Young Marine Faces Expulsion For Replica Rifles


KimberPB

New member
For Marie Morrow, the equipment left in the back seat of her car was for an upcoming competition. She said she never expected it would lead to her being suspended from school -- or possibly expelled.

"I take responsibility, it was my mistake," Morrow told 7NEWS. She left three drill team "practice" rifles in plain view of passing students last week.

Morrow, who says she has a 3.5 grade point average, is a member of the Douglas County Young Marines. She said she spins the practice rifles for the organization’s drill team.

Staff members at Cherokee Trail High School were alerted by concerned students who thought they might be real, said a Cherry Creek Schools spokeswoman.

"They went inside. They were anxious. They were frightened," school district spokeswoman Tustin Amole said.

The mock rifles are made of wood, with duct tape, to resemble a real rifle.

Amole explained the school district’s policy mirrors state and federal laws about weapons in schools, and calls for "mandatory expulsion" when possessing a dangerous weapon in any school building.

A student conduct handbook states a dangerous weapon includes "a firearm, whether loaded or unloaded, or a firearm facsimile that could reasonably be mistaken for an actual firearm."

"You have to remember these laws were implemented in the years after Columbine," Amole said, and added the school was left with no choice.

"We follow the state law," Amole said.

"I understand exactly why the policy is there," Morrow said on the east steps of the state capitol Monday.

Chris Proctor, commanding officer of the Douglas County Young Marines, praised Morrow's commitment to the program and school.

"For her to have to go through this is completely insane," Proctor said.

The Young Marine Organization is the official youth program of the U.S. Marine Corps and focused on drug reduction and leadership, Proctor explained.

Morrow, dressed in her drill team uniform, visited the capitol to visit with lawmakers about the possibility of changing the state statute relating to weapons in schools.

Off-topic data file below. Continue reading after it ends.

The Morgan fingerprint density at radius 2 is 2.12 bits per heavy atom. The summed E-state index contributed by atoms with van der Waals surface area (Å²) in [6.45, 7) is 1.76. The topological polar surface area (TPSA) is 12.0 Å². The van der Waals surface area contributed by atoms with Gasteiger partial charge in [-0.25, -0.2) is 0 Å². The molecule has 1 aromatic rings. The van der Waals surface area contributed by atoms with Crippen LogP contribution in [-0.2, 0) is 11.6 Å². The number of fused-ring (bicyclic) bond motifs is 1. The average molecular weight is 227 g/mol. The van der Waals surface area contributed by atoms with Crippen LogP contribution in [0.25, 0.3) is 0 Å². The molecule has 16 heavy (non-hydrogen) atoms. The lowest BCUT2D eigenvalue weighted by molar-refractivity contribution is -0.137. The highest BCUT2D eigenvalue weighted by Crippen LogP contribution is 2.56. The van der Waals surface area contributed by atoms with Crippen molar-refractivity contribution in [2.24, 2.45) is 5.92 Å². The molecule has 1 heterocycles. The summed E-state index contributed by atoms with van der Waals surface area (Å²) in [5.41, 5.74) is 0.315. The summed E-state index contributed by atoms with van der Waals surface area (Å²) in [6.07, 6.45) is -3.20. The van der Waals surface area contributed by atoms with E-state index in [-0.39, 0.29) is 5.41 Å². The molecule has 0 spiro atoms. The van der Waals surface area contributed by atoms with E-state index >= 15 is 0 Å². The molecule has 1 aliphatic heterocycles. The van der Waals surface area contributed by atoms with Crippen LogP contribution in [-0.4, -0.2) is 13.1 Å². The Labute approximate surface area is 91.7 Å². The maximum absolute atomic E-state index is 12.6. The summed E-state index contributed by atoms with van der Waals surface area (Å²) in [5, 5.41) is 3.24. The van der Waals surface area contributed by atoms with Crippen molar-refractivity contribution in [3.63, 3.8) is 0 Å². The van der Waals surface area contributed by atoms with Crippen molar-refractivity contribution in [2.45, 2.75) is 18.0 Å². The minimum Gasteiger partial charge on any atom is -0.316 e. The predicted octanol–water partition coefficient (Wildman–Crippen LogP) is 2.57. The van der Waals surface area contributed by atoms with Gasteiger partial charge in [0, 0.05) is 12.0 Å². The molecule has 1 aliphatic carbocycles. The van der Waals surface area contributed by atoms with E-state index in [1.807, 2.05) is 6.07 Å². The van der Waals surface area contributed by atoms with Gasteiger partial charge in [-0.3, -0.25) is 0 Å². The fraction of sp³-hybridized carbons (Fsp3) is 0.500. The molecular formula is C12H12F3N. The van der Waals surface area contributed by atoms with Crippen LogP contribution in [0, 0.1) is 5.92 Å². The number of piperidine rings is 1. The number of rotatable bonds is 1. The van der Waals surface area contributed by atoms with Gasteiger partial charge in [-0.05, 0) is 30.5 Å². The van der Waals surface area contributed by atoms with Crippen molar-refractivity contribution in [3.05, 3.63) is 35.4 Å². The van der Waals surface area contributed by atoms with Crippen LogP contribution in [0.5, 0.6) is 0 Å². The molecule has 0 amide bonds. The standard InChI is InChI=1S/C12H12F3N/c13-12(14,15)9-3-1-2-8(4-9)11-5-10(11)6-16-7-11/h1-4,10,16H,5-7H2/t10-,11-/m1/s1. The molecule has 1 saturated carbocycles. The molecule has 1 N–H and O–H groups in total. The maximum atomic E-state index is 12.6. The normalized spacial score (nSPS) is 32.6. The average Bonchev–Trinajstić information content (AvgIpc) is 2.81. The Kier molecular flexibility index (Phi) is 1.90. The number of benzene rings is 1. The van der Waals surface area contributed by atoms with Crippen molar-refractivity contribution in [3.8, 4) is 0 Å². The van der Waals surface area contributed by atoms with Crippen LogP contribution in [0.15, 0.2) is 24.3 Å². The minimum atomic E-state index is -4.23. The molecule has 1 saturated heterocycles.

"It should be up to the discretion of the school board to say, 'OK, there's no intent, it was just a mistake,'" Morrow said with her mom, brother, and friends looking on.

Morrow, who plans to attend the United States Merchant Marine Academy, met briefly with and gained support from several legislators on the hill.

Sen. Scott Renfroe, (R-Weld County,) said the 17-year-old was the topic of discussion among fellow senators.

"We need to look at this and add some common sense to our statute," Renfroe said.

Reps. Cindy Acree, (R-Aurora,) and Frank McNulty, (R-Highlands Ranch,) held an impromptu meeting with Morrow and her family inside the capitol.

Acree told 7NEWS she doesn't fault the school district for enforcing state laws.

"We just have to make sure it's not overbearing for our administrators and students, so they can still be kids," Acree said.

She explained she may seek to amend the state statute with a late bill during the current legislative session.

Acree added she is also writing a letter to colleagues "so we can support (Marie) before she goes to her hearing."

Amole said an expulsion hearing will be held within 10 days of a student suspension. An expulsion officer will make a recommendation to the superintendent, who will rule on the length of expulsion.

Morrow said she her expulsion hearing is Feb. 20.

"I'm just hoping I can go back to school and graduate with my class and take my AP tests and all that," she said.

Source: KMGH Denver
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What do you guys think about this???
 

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HK4U

New member
So a fake rifle is dangerous??? I guess the danger is that it will make some people look like a bunch of fools.:neo:
 

toreskha

Titles are un-American.
I think this is probably what they're referring to in the story: